- The Red Land to the South: American Indian Writers and Indigenous Mexico by James H. Cox
Full disclosure up front: I was involved in the publication of James Cox’s The Red Land to the South. It was the last project I brought in as coeditor of the Indigenous Americas series at the University of Minnesota Press. It was not, however, published until I was no longer associated with the series. Rereading it again recently reminded me of the qualities I saw in it as a manuscript, though.
Cox examines the representations of Mexico, most specifically Indigenous Mexico, by American Indian writers of the first half of the twentieth century. It is not a literary history of Indigenous Mexico. It is a study of a particular set of representations that were filtered through the (often) romantic desires of the authors. Most of these representations are from fiction and drama, though real-world events, such as Mexican president Lázaro Cárdenas’s land reform in the 1930s (most famously depicted in Marjorie Becker’s Setting the Virgin on Fire: Lázaro Cárdenas, Michoacán Peasants and the Redemption of the Mexican Revolution), factor in.
Cox discusses Cherokee writers John Milton Oskison and Will Rogers, both of whom visited Mexico and wrote about their experiences, and “post-Renaissance” authors Leslie Marmon Silko and Gerald Vizenor, who wrote about the relationship of American Indians to Indigenous Mexico in Almanac of the Dead and The Heirs of Columbus, respectively. The core of the book, however, deals with three Native American [End Page 88] authors, all of whom wrote prior to the initiation of the so-called Native American Renaissance. Two of these are well known and have been the subject of a fair amount of scholarship: Cherokee poet and playwright Lynn Riggs and anthropologist and novelist D’Arcy McNickle (Métis/Flathead). Much less known is Todd Downing, a Choctaw who wrote genre fiction set in Mexico during the golden age of mystery writing during the 1920s and 1930s. The literary engagement of these three authors with Indigenous Mexico is not equal in each case.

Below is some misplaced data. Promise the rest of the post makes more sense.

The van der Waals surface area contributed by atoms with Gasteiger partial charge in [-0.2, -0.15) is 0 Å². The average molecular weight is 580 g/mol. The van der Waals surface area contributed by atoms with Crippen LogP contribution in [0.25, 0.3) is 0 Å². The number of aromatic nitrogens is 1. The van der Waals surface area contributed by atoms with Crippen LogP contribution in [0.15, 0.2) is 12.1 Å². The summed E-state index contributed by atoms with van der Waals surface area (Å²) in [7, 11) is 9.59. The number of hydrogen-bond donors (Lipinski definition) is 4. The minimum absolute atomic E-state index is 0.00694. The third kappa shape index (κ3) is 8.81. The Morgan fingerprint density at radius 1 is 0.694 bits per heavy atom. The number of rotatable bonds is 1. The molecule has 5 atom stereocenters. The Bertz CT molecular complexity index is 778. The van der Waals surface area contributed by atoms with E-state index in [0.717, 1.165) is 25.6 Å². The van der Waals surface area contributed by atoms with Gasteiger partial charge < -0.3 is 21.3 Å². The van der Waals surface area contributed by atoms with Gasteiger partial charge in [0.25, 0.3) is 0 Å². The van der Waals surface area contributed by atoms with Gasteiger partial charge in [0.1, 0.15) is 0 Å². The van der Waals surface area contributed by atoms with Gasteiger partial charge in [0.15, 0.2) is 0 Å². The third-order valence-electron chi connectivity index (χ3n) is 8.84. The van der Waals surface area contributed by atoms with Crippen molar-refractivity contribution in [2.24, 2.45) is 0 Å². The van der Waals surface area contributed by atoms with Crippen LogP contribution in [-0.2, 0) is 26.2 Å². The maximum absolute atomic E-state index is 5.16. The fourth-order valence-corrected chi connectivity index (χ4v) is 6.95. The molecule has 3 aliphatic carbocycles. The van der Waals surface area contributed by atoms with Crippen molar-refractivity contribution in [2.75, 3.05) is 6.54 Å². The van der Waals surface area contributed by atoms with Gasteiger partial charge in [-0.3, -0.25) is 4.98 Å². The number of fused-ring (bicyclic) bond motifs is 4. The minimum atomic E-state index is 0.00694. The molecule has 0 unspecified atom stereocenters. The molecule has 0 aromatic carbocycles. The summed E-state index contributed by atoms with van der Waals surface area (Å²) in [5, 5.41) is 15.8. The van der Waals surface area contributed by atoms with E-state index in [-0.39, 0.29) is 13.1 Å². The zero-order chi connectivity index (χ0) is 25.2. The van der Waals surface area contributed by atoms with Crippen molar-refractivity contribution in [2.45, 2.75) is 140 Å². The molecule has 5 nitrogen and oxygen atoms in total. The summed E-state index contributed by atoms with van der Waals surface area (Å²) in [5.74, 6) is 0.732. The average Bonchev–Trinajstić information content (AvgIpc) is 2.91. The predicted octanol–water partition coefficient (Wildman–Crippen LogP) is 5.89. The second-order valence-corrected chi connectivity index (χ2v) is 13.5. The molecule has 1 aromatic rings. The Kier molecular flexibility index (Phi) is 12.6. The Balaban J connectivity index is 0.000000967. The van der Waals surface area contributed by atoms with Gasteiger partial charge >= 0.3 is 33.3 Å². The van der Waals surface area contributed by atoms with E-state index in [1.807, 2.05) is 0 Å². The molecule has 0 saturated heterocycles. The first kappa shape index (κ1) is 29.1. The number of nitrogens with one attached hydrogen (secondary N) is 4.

McNickle’s young adult novel, Runner in the Sun, is set in the pre-Columbian American Southwest and, as Cox observes, “recovers the region from the U.S. Southwest to central Mesoamerica as a Greater Indigenous Mexico” (157). His history, They Came Here First, deals with North America north of Mexico, though he does stress the trade routes that connected that area to Mexico. As Cox writes, “Rather than a touchstone author, . . . the McNickle of The Red Land to the South is one in a chorus of many American Indian literary voices from the interwar and early contemporary era. He follows other American Indian authors to Mexico and with them finds an Indian country in Mexico with strong historical, cultural, and political ties to the north” (151–52).
Riggs set two plays, A World Elsewhere and The Year of Pilár, in Mexico. The first is a cutting satire “of a failed counterrevolution by hacendados longing to recover” lands seized by President Cárdenas for return to Mexican Indians (65). The Year of Pilár is a kind of companion piece, dealing with an indigenous revolution.
The writer with the most sustained literary involvement with Indigenous Mexico is Downing. He wrote nine mystery novels, most of them set in Mexico, including The Last Trumpet and The Cat Screams. Of the three authors, he also wrote the only full-length nonfiction work dealing with the subject, The Mexican Earth.
This book is an important study, organized around the “political affinity for and historical interest in indigenous Mexico shared by some American Indian writers” in the first half of the twentieth century (2). Cox examines the way those writers envisioned (often naively) Mexico and Mexican indigeneity.
Cox’s chapter on Lynn Riggs is an important addition to the growing body of scholarship on the playwright since I began his recovery for Native literature almost twenty years...